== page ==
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Presentation at the
White Coat Ceremony
University of Iowa
Roy J. and Lucille A. Carver College of Medicine
Friday August 19, 2005
Paul A. James
Professor and Head, Department of Family Medicine
Thank you Dr. Ephgrave. Dean Robillard, Mrs. Katen-Bahensky,
Provost Hogan, colleagues, future physicians, families and friends, I am
sincerely grateful for the opportunity to share this day with you.
I can hardly contain my enthusiasm for you because you have chosen
the greatest profession. I feel your excitement and understand well your
thirst for knowledge. And on Monday, Dean Robillard will open the
floodgates of knowledge, and a wave of information will not only quench
your thirst, but will perhaps have you searching for a life boat.
Each of you is here today because of unique circumstances and they
relate (I hope) to your desire to help someone in need. Not to frighten
anyone, but think about it, at this moment, there is an individual out
there, who is on a course that will intersect with your life. This
person will call you doctor and will come to you with the expectation of
healing. That person’s story has begun, and you will become part of it.
Later, you will recite the Hippocratic Oath and you will “swear by
that which you hold most sacred”. Now that sounds like serious business.
Sacred is a difficult word in today’s lexicon signifying, depending on
your world view, something very important to be treated with respect, or
something to reverence signifying oneness with God, holiness. When one
deals in life and death, sacred becomes an important word.
It was 25 years this week when I walked your path, and I have
decided to provide you glimpses into the profession of medicine and
these sacred moments. I will share with you the doctor’s perspective,
but I also hope that you see a very human perspective in three stories.
Like the poet Muriel Rukeyser, I have the suspicion that “the universe
is made of stories, not of atoms.” These experiences represent lessons
that honor the purpose of the White Coat Ceremony. They are to teach you
about the importance of humility, hope and something stronger than
death itself, the healing power of love. Perhaps you already know these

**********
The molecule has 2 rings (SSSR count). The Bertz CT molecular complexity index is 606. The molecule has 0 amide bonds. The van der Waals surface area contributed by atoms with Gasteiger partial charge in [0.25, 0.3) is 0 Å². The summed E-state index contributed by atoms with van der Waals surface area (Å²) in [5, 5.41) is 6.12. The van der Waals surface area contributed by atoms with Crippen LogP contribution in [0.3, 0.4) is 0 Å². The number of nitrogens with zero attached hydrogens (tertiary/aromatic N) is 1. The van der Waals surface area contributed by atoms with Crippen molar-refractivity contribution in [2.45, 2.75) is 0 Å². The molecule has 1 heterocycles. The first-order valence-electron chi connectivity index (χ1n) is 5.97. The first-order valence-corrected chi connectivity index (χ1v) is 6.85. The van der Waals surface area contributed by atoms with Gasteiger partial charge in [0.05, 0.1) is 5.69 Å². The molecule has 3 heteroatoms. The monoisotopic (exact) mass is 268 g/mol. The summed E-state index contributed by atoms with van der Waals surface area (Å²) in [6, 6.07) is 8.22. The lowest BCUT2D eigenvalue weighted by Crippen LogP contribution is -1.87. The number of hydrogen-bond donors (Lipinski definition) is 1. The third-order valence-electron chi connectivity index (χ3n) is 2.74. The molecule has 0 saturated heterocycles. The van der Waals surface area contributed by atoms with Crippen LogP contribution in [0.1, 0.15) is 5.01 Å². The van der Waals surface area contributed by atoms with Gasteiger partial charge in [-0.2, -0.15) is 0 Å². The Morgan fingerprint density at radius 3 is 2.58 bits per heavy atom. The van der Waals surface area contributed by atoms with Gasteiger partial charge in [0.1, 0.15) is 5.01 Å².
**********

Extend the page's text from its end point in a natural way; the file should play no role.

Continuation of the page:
things, but I want you to experience them as a physician with me guiding
you in this protected place. Imagine then, that you wear the white coat
of the healer.
I wanted this story to be about humility, but it’s really about
physician hubris- my own inflated sense of what being a physician meant.
I was completing my second year of residency, finally becoming
confident in my knowledge and skills. I was on call that evening and had
just returned from the emergency room at about 11 p.m. I was now taking
call from home and it was wonderful. I was awakened a little after
midnight by my pager. I dialed the offending phone number.
A lady answered the phone and was somewhat frantic in her request
that I come to her home and make a house call on her husband. She
relayed to me that he had a fever of 104 degrees, was clammy, having
difficulty breathing and “making gurgling noises.” My mind raced through
the differential diagnosis. I surmised that this man was sick.
“It sounds like your husband is very ill, he could even die,” I
said. “You'll need to take him to the emergency room and I will meet you
“No,” she replied. “I need a doctor to come to our home.”
I felt resistance to my generous recommendation. She clearly did
not understand that I was the physician. This pushback caused me to
question her motives. My mind raced to other questions and
possibilities. Why was she so accepting of the possibility that her
husband might die? This lady's voice sounded young, perhaps in her 30s
or 40s. A man who is gurgling certainly must be in his 80s. Perhaps this
was a May-December marriage, and she married him for his money. The
headlines would read, “Widow Inherits Millions with the aid of a young
I really couldn’t hear her explanations for why she thought I
should come to her home, because of my preoccupation and frustration
with her inability to listen.
“So, Dr. James, will you now come to see my husband?” she asked as my attention returned to the phone call.
Now I was definitely worrying about me. What will my colleagues say
if I make a house call on a deathly ill gentleman? How will I explain
this to my attending staff in the morning? I'll be the laughing stock of
I returned to the matter at hand. Perhaps I needed more history. I
reiterated to her that it sounded like her husband might die. Was she
really willing to accept that he might die at home?
“Well, yes,” she said, “of course.”
I regained my sanity and returned to the basics. Her husband was 43
years old. He had multiple sclerosis and had been hospitalized too many
times to count. Four months ago, he made his wife promise that she
would never take him back to the hospital.
“Dr. James, do you understand that I need you to come see him because I'm very worried about him,” she reiterated.
I went to the home, scared to death. Upon entrance to the small
home, I noticed the patient over on the right side of the living room in